533. Memorandum of a Conversation, Department of State, Washington, June 23, 19601
- The Cuban Situation
- Ambassador Sir Harold Caccia, British Embassy
- Lord Hood, British Embassy
- The Secretary
- The Under Secretary
- ARA:CMA—Mr. Robert Stevenson, Cuban Affairs
After a discussion of disarmament problems, Secretary Herter called to the attention of Ambassador Caccia the news ticker report of the recent pronouncement by the new Cuban opposition organization know as the Frente Revolucionario Democratico which was issued in Mexico. He indicated to the Ambassador our interest in the fact that opposition to the Castro regime has at last coalesced to this degree. He pointed out that the signers are all well-known in Cuba as anti-Batista figures who had at one time supported the Castro Government. Ambassador [Page 953] Caccia asked if the Secretary feels that this opposition movement might soon be able to bring pressure to bear on the Castro regime—if we feel that Castro might soon be toppled. The Secretary said that it is too soon to expect this but that the formation of the group is a most encouraging development. [3 sentences (5½ lines) not declassified]
Mr. Dillon observed that we also share this concern and would hope for British support in the U.N. should the Cubans eventually try to make a case there. Ambassador Caccia said he hoped our representative in the U.N. might work closely with the British representative there and inform him of our desires as to how to handle a possible Cuban approach through the United Nations. For example, would we want support in urging that the question be referred back to the OAS as the proper regional body? The Under Secretary said we can’t tell as yet, because we don’t know how the Cubans will play their cards, but would appreciate British support. The Secretary expressed his fear that the OAS is not a very strong arm on which to lean, that although the Latin American Governments would like to see Castro kicked out they are not yet ready to support us publicly on this point.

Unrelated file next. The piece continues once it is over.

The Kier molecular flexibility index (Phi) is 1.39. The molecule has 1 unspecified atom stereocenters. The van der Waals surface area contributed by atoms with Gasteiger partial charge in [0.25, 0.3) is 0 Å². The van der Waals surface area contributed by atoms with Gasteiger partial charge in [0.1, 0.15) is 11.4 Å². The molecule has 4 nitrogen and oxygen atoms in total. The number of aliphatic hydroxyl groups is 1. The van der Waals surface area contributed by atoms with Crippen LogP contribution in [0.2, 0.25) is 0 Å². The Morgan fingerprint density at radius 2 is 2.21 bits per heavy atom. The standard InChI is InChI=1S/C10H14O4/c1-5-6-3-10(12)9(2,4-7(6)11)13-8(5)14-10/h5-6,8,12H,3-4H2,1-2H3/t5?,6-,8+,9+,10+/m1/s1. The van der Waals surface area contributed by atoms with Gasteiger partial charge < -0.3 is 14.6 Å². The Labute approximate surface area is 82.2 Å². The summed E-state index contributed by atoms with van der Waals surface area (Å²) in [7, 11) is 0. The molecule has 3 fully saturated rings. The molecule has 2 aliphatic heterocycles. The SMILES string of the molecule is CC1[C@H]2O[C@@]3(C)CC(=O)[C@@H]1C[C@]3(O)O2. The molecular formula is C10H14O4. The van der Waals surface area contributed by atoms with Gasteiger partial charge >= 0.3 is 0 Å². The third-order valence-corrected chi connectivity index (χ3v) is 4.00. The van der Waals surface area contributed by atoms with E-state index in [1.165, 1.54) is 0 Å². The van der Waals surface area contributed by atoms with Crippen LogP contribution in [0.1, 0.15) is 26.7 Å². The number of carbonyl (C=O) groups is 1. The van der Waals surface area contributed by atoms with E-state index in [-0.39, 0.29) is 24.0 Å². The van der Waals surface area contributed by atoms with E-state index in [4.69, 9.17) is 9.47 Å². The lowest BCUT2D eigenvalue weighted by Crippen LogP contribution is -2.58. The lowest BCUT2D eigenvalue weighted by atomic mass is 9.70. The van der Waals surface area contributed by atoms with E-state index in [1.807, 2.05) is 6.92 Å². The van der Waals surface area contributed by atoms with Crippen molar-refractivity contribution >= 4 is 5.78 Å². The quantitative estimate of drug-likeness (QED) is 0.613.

Ambassador Caccia said that he would like to get the Secretary’s views with regard to the situation of the petroleum companies in Cuba. He inquired whether the U.S. Government wants the companies to withhold crude shipments or does it consider that there is still some possibility of the companies working out an agreement with Castro. The Secretary said that he was gratified at the present firm position being maintained by the companies and hopes they will hold steadfast, that should the refineries be seized and companies stop shipments of crude, it will raise a considerable problem for Castro. The Under Secretary said that with regard to an agreement, if Ambassador Caccia means should Castro back down, then we would probably have no objection. This though, seems unlikely and while an oil shortage alone might not topple Castro, we would not be unhappy if it should have this result. Should the USSR have to supply all of Cuba’s petroleum needs it would require about one tanker per day from the Black Sea, a long haul. Ambassador Caccia inquired as to the possibility of oil from other sources. The Secretary observed that this is, of course, possible but that the Venezuelan Government has given evidence that it would not look with favor on Russian crude going to Cuba and would therefore probably not condone shipments by independents at the expense of present producers.
The Secretary expressed agreement with Ambassador Caccia’s suggestion that should he encounter the press upon leaving the Secretary’s office he would state that they had been talking about disarmament problems.
- Source: Department of State, Central Files, 737.00/6–2360. Secret. Drafted by Stevenson and approved in U on July 9 and in S on July 15.↩